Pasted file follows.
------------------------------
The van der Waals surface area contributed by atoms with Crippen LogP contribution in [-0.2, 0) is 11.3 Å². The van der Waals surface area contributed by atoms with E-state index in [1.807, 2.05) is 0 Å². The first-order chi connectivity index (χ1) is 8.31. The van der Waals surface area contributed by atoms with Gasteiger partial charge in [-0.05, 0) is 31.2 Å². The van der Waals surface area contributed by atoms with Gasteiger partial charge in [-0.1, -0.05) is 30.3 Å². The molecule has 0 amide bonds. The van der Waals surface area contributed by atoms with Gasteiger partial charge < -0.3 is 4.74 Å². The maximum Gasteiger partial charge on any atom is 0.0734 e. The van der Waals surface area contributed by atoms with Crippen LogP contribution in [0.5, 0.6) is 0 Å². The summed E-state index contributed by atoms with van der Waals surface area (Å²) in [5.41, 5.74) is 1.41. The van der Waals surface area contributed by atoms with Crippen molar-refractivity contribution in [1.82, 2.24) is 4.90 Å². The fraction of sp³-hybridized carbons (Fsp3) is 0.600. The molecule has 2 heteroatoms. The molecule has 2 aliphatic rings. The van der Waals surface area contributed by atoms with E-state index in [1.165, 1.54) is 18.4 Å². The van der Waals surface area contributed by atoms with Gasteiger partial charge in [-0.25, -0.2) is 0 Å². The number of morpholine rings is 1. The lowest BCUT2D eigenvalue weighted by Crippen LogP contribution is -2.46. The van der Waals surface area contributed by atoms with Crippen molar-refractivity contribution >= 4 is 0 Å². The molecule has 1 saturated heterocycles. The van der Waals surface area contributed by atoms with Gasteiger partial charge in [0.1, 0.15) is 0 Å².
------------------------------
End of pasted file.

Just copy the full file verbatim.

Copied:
The van der Waals surface area contributed by atoms with Crippen LogP contribution in [-0.2, 0) is 11.3 Å². The van der Waals surface area contributed by atoms with E-state index in [1.807, 2.05) is 0 Å². The first-order chi connectivity index (χ1) is 8.31. The van der Waals surface area contributed by atoms with Gasteiger partial charge in [-0.05, 0) is 31.2 Å². The van der Waals surface area contributed by atoms with Gasteiger partial charge in [-0.1, -0.05) is 30.3 Å². The molecule has 0 amide bonds. The van der Waals surface area contributed by atoms with Gasteiger partial charge < -0.3 is 4.74 Å². The maximum Gasteiger partial charge on any atom is 0.0734 e. The van der Waals surface area contributed by atoms with Crippen LogP contribution in [0.5, 0.6) is 0 Å². The summed E-state index contributed by atoms with van der Waals surface area (Å²) in [5.41, 5.74) is 1.41. The van der Waals surface area contributed by atoms with Crippen molar-refractivity contribution in [1.82, 2.24) is 4.90 Å². The fraction of sp³-hybridized carbons (Fsp3) is 0.600. The molecule has 2 heteroatoms. The molecule has 2 aliphatic rings. The van der Waals surface area contributed by atoms with E-state index in [1.165, 1.54) is 18.4 Å². The van der Waals surface area contributed by atoms with Gasteiger partial charge in [-0.25, -0.2) is 0 Å². The number of morpholine rings is 1. The lowest BCUT2D eigenvalue weighted by Crippen LogP contribution is -2.46. The van der Waals surface area contributed by atoms with Crippen molar-refractivity contribution >= 4 is 0 Å². The molecule has 1 saturated heterocycles. The van der Waals surface area contributed by atoms with Gasteiger partial charge in [0.1, 0.15) is 0 Å².